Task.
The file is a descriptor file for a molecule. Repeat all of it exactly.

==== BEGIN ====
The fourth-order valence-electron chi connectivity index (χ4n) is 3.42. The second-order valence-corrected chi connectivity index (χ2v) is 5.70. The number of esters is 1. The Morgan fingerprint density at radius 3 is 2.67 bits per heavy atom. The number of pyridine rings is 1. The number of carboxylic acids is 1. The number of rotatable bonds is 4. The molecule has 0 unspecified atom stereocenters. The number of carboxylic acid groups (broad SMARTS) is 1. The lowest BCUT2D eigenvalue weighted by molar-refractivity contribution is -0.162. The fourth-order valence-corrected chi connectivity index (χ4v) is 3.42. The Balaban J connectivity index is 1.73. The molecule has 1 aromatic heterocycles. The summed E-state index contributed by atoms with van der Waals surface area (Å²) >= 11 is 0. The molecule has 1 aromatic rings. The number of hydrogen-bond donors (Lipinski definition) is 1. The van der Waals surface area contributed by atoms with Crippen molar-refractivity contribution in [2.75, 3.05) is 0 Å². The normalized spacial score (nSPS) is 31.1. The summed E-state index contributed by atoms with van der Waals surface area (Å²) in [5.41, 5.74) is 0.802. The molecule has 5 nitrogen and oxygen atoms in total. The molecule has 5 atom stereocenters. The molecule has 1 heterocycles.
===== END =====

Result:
The fourth-order valence-electron chi connectivity index (χ4n) is 3.42. The second-order valence-corrected chi connectivity index (χ2v) is 5.70. The number of esters is 1. The Morgan fingerprint density at radius 3 is 2.67 bits per heavy atom. The number of pyridine rings is 1. The number of carboxylic acids is 1. The number of rotatable bonds is 4. The molecule has 0 unspecified atom stereocenters. The number of carboxylic acid groups (broad SMARTS) is 1. The lowest BCUT2D eigenvalue weighted by molar-refractivity contribution is -0.162. The fourth-order valence-corrected chi connectivity index (χ4v) is 3.42. The Balaban J connectivity index is 1.73. The molecule has 1 aromatic heterocycles. The summed E-state index contributed by atoms with van der Waals surface area (Å²) >= 11 is 0. The molecule has 1 aromatic rings. The number of hydrogen-bond donors (Lipinski definition) is 1. The van der Waals surface area contributed by atoms with Crippen molar-refractivity contribution in [2.75, 3.05) is 0 Å². The normalized spacial score (nSPS) is 31.1. The summed E-state index contributed by atoms with van der Waals surface area (Å²) in [5.41, 5.74) is 0.802. The molecule has 5 nitrogen and oxygen atoms in total. The molecule has 5 atom stereocenters. The molecule has 1 heterocycles.